Canine etiquette

Photo: 
Jukka Pätynen

More and more often, dogs follow their families into urban growth centres and other built-up areas. Many expectations of behaviour, which takes account of the needs of other people, is focused on dogs and dog owners in densely-populated areas. 

Walking the dog

The law requires dogs to always be held on a leash when outdoors. This makes it much easier for the owner to control the dog, in addition to which people with a fear of dogs gain much peace of mind when they see that a dog is held on a lead.

Dogs need to learn many important skills to become socially acceptable in densely-populated areas. Dogs must tolerate rollerbladers, cyclists, wheelchair users and many other types of people who may cross their path. A dog should also be able to calmly pass other dogs and animals. Not all dogs take a liking to other dogs, so it is not appropriate to allow your dog to greet every dog that it meets.

A dog walker must pay attention to the surrounding environment and control the dog appropriately. Control is an especially important issue when the dog is walking on a retractable flexi lead. If a cyclist or rollerblader falls because of a dog's lead, the walker is responsible.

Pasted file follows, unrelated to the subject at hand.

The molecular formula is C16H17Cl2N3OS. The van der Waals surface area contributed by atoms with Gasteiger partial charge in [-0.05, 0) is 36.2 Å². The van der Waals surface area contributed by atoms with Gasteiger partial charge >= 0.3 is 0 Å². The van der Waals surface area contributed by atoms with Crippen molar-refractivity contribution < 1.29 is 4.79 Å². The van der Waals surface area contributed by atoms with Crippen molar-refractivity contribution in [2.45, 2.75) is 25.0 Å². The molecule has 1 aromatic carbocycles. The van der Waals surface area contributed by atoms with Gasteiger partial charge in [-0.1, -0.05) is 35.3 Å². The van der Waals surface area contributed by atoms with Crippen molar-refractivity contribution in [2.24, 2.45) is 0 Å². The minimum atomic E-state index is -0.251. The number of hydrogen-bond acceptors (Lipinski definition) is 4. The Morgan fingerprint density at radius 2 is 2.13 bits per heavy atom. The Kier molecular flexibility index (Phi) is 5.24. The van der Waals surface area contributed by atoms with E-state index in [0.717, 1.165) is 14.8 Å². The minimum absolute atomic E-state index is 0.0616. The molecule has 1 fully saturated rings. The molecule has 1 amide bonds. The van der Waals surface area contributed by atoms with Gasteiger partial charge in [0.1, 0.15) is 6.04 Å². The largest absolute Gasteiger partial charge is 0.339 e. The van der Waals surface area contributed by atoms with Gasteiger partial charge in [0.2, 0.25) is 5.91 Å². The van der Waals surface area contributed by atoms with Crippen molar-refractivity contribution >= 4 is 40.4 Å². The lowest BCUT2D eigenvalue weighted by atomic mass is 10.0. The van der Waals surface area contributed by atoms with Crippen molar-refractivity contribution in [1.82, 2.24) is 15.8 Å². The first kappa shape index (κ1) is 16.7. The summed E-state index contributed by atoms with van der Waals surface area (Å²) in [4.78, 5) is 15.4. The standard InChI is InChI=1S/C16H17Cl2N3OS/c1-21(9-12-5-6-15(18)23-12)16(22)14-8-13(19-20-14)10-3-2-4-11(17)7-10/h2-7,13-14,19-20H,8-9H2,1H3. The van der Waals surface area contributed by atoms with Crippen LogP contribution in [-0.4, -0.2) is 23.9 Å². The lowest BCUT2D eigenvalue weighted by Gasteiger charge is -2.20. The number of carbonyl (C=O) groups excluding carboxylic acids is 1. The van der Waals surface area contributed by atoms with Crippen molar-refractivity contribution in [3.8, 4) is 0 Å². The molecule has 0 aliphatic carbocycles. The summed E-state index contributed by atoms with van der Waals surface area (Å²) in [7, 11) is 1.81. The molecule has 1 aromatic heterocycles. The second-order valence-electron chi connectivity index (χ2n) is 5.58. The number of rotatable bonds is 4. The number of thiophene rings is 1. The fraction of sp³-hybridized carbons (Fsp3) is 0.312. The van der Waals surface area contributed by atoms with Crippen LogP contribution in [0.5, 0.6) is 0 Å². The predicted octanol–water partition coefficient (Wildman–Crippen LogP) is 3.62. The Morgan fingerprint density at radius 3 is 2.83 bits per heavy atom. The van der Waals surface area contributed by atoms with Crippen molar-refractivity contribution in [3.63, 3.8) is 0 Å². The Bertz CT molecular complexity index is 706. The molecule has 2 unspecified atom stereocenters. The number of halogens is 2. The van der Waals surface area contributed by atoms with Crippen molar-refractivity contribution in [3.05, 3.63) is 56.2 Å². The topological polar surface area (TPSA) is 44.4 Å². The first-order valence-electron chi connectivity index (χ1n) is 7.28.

A large part of the year is dark in Finland. Use of reflectors is essential for the safety of the users of a dark road or path.

Keep your environment tidy

Dog droppings must be collected to keep living areas and exercise environments tidy; this is especially important in densely-populated areas. Dogs should not be permitted to territorially mark tyres, building walls, statues, gateways or ornamental plants.

Dogs must not be taken to children's playgrounds, bathing beaches or markets. It is OK to use exercise paths in snow-free times if your dog is well behaved. The dog must always be kept on a lead, however. In winter, you can take your dog to ski trails, which are separately marked as open to skijorers. Dog should not be taken to general-purpose public ski trails.   

Travelling with a dog

It is important that your dog has mastered basic obedience if you decide to travel with it. A calm dog is easier to take from point A to point B. The majority of Finnish municipalities allow dogs on public transport. 

When planning your journey, it is a good idea to check whether, for example, the local bus company allows canine passengers and if they charge a separate fee for bringing a dog on board. The comfort of other passengers should also be considered when travelling with a dog.